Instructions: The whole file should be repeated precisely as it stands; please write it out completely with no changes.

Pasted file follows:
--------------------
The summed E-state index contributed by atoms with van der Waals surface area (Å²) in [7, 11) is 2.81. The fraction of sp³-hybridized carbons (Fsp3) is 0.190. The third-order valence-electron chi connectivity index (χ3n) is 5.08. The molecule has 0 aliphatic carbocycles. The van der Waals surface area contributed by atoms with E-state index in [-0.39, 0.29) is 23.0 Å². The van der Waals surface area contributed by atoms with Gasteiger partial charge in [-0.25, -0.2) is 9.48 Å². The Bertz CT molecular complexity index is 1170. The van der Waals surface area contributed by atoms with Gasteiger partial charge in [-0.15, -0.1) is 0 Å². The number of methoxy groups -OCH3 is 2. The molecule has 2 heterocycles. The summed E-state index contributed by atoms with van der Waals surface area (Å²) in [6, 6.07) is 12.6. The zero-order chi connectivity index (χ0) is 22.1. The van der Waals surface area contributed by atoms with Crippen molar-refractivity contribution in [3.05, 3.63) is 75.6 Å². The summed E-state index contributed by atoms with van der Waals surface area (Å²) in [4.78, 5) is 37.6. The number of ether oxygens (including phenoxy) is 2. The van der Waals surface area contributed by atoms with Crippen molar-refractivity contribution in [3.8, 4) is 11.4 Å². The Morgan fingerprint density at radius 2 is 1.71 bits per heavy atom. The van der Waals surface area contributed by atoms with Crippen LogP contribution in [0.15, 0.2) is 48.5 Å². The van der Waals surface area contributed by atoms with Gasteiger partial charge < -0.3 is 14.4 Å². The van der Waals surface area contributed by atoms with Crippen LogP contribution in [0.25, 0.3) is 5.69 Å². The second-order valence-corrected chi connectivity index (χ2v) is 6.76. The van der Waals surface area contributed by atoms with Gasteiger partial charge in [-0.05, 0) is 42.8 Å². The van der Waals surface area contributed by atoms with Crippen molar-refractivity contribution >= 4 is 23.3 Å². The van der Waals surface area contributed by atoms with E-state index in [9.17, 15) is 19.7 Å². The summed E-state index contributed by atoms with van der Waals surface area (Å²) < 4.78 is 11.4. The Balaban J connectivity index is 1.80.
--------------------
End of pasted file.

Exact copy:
The summed E-state index contributed by atoms with van der Waals surface area (Å²) in [7, 11) is 2.81. The fraction of sp³-hybridized carbons (Fsp3) is 0.190. The third-order valence-electron chi connectivity index (χ3n) is 5.08. The molecule has 0 aliphatic carbocycles. The van der Waals surface area contributed by atoms with E-state index in [-0.39, 0.29) is 23.0 Å². The van der Waals surface area contributed by atoms with Gasteiger partial charge in [-0.25, -0.2) is 9.48 Å². The Bertz CT molecular complexity index is 1170. The van der Waals surface area contributed by atoms with Gasteiger partial charge in [-0.15, -0.1) is 0 Å². The number of methoxy groups -OCH3 is 2. The molecule has 2 heterocycles. The summed E-state index contributed by atoms with van der Waals surface area (Å²) in [6, 6.07) is 12.6. The zero-order chi connectivity index (χ0) is 22.1. The van der Waals surface area contributed by atoms with Crippen molar-refractivity contribution in [3.05, 3.63) is 75.6 Å². The summed E-state index contributed by atoms with van der Waals surface area (Å²) in [4.78, 5) is 37.6. The number of ether oxygens (including phenoxy) is 2. The van der Waals surface area contributed by atoms with Crippen molar-refractivity contribution in [3.8, 4) is 11.4 Å². The Morgan fingerprint density at radius 2 is 1.71 bits per heavy atom. The van der Waals surface area contributed by atoms with Crippen LogP contribution in [0.15, 0.2) is 48.5 Å². The van der Waals surface area contributed by atoms with Gasteiger partial charge < -0.3 is 14.4 Å². The van der Waals surface area contributed by atoms with Crippen LogP contribution in [0.25, 0.3) is 5.69 Å². The second-order valence-corrected chi connectivity index (χ2v) is 6.76. The van der Waals surface area contributed by atoms with Gasteiger partial charge in [-0.05, 0) is 42.8 Å². The van der Waals surface area contributed by atoms with Crippen molar-refractivity contribution >= 4 is 23.3 Å². The van der Waals surface area contributed by atoms with E-state index in [9.17, 15) is 19.7 Å². The summed E-state index contributed by atoms with van der Waals surface area (Å²) < 4.78 is 11.4. The Balaban J connectivity index is 1.80.